Amazon’s third-quarter financial results drew more attention to supply chain issues and labor shortages—as well as to slowing online growth as business returns to a more “normal” pattern.

Total Amazon sales rose 15% in the third quarter, to $110.8 billion, a dramatic slowdown from growth rates the company had achieved in previous quarters. The slowest growth came in Amazon’s online store division, where sales rose 3% over last year’s third quarter, though sales hit almost $50 billion. By comparison, In last year’s third quarter, sales rose 33% over the comparable period in 2019, and sales rose by 50% in both last year’s fourth quarter and the first quarter of this year.

Slowing growth and a jump in costs led to a plunge in net income, from $6.3 billion in last year’s third quarter to $3.2 billion this year. New Amazon CEO Andy Jassy noted that, since the pandemic began, the company has doubled the size of its fulfillment network. In a prepared statement, he also said that the company continues to spend heavily.

“In the fourth quarter, we expect to incur several billion dollars of additional costs in our consumer business as we manage through labor supply shortages, increased wage costs, global supply chain issues, and increased freight and shipping costs—all while doing whatever it takes to minimize the impact on customers and selling partners this holiday season,” Jassy said.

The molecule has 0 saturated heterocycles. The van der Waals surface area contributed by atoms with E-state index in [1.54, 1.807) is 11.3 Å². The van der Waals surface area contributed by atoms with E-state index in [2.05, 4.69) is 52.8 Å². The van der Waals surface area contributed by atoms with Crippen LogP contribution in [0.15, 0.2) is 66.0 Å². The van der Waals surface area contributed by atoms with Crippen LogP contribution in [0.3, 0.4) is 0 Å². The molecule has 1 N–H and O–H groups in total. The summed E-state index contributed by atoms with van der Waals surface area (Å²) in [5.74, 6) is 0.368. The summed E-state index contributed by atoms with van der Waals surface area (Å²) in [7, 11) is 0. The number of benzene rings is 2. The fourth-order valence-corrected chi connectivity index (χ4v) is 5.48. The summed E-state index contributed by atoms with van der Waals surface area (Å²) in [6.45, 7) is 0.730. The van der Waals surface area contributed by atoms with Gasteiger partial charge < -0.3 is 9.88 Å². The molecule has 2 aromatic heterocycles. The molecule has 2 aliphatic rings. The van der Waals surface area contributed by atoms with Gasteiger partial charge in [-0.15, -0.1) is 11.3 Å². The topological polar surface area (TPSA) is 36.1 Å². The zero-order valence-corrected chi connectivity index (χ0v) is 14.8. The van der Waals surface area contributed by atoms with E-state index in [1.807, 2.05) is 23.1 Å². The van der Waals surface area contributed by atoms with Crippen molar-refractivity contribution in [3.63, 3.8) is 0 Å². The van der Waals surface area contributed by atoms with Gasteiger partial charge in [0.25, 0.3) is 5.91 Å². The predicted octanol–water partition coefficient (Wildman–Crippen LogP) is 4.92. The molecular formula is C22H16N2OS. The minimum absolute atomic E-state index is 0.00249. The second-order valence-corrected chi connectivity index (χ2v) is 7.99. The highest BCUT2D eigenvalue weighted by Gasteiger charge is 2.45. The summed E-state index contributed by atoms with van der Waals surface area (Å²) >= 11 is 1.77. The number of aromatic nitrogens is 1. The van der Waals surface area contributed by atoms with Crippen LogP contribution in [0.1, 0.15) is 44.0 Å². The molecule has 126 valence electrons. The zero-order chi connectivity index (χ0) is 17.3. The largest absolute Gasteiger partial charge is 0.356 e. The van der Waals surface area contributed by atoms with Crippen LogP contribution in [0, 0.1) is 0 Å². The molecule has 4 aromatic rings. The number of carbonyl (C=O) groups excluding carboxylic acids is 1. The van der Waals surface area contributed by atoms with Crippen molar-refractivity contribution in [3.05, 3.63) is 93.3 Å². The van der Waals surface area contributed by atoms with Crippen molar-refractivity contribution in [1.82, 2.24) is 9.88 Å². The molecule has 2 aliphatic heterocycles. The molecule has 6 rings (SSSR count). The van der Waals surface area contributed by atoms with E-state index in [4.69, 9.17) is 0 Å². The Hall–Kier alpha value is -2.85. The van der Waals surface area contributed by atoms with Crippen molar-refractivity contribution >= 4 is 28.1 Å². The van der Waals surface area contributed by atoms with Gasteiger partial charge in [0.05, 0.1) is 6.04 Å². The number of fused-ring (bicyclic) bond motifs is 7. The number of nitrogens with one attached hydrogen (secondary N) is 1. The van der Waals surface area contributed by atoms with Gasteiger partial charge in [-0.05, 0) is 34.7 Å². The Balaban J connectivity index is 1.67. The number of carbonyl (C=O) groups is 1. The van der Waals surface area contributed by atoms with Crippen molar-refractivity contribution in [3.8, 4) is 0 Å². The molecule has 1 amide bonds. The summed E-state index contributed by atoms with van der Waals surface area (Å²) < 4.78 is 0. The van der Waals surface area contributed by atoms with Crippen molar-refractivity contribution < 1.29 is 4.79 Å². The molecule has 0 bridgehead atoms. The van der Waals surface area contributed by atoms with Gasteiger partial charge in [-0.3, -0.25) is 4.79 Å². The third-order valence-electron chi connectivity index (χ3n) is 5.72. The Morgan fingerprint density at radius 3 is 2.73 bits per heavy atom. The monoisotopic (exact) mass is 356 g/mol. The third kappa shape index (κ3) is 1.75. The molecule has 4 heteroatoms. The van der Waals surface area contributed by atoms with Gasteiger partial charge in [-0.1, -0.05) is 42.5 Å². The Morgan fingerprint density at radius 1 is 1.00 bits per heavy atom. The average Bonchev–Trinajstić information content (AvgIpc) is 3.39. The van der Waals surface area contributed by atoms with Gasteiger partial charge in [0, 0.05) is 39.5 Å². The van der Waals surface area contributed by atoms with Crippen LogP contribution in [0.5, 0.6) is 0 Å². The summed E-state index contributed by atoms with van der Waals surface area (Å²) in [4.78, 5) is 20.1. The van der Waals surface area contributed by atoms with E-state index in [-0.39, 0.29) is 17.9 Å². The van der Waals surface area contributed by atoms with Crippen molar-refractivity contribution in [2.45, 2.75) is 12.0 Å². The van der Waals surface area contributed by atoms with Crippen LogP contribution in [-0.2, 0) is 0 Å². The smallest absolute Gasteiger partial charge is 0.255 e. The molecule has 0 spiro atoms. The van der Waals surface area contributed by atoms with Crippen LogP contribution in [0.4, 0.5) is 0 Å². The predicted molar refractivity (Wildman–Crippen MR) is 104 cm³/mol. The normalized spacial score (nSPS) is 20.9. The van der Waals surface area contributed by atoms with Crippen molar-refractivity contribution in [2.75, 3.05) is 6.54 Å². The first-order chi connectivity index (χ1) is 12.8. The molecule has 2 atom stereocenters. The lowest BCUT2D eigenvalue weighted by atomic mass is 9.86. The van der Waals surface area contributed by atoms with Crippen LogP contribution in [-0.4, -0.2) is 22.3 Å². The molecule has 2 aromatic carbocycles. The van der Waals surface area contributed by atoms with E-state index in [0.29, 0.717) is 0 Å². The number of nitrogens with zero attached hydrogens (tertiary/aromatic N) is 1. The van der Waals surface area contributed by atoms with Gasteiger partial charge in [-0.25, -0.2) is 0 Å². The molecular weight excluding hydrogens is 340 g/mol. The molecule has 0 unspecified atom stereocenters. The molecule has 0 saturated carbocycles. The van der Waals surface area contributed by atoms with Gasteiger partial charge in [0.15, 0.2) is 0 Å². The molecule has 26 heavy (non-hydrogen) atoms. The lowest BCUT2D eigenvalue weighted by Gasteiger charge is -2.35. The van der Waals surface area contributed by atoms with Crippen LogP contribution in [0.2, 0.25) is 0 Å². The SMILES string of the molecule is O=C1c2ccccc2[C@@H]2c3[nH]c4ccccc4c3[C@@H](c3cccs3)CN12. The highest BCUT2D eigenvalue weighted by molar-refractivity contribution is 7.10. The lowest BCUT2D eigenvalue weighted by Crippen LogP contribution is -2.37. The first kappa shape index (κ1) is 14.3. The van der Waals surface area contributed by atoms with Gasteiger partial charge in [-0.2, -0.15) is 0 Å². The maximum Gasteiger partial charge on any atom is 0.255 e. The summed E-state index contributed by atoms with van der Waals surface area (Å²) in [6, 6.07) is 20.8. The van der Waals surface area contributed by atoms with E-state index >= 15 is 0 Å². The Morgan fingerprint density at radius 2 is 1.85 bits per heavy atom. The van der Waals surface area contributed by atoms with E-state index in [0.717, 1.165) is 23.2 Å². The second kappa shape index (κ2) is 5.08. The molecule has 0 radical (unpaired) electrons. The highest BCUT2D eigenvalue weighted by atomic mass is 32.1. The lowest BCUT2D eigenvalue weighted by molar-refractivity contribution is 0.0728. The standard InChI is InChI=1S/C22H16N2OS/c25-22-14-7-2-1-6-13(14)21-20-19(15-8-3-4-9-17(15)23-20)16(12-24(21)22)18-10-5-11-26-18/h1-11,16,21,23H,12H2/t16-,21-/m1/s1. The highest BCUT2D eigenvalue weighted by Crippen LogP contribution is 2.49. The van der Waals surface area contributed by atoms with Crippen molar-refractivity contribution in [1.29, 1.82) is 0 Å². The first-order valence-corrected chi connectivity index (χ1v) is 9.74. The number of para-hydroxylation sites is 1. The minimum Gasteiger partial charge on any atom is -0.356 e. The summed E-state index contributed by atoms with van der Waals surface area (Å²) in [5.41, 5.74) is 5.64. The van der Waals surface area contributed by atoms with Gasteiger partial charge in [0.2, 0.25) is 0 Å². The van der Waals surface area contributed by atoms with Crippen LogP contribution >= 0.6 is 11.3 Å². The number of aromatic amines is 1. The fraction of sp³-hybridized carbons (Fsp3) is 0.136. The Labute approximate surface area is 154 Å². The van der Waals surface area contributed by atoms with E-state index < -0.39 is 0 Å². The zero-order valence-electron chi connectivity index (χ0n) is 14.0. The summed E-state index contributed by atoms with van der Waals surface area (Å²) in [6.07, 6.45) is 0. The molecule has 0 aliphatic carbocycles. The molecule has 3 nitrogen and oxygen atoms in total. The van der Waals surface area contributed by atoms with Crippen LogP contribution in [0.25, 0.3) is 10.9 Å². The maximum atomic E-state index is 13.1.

In a conference call with analysts, Amazon chief financial officer Brian Olsavasky provided some more details on the impact of the labor shortage, while also noting that higher inflation as contributed to higher costs. In the third quarter, Olsavsky said, "labor became our primary capacity constraint, not storage space or fulfillment capacity. As a result, inventory placement was frequently redirected to fulfillment centers to have the labor to receive the products.

"This resulted in less optimal placement, which leads to longer and more expensive transportation routes. In short, our operations are normally well-staffed and optimized to be in-stock and to deliver to customers in 1 to 2 days. Labor shortages in supply chain disruptions have set this balance and resulted in additional costs to ensure that we continue to maintain our service levels to customers."

Amazon expects sales in the fourth quarter to increase between 4% to 12% after posting huge gains last year. Given the modest growth forecast plus higher spending, Amazon said it expects profits in the fourth quarter to range from breakeven to $3 billion. In last year’s final quarter, it made $6.9 billion.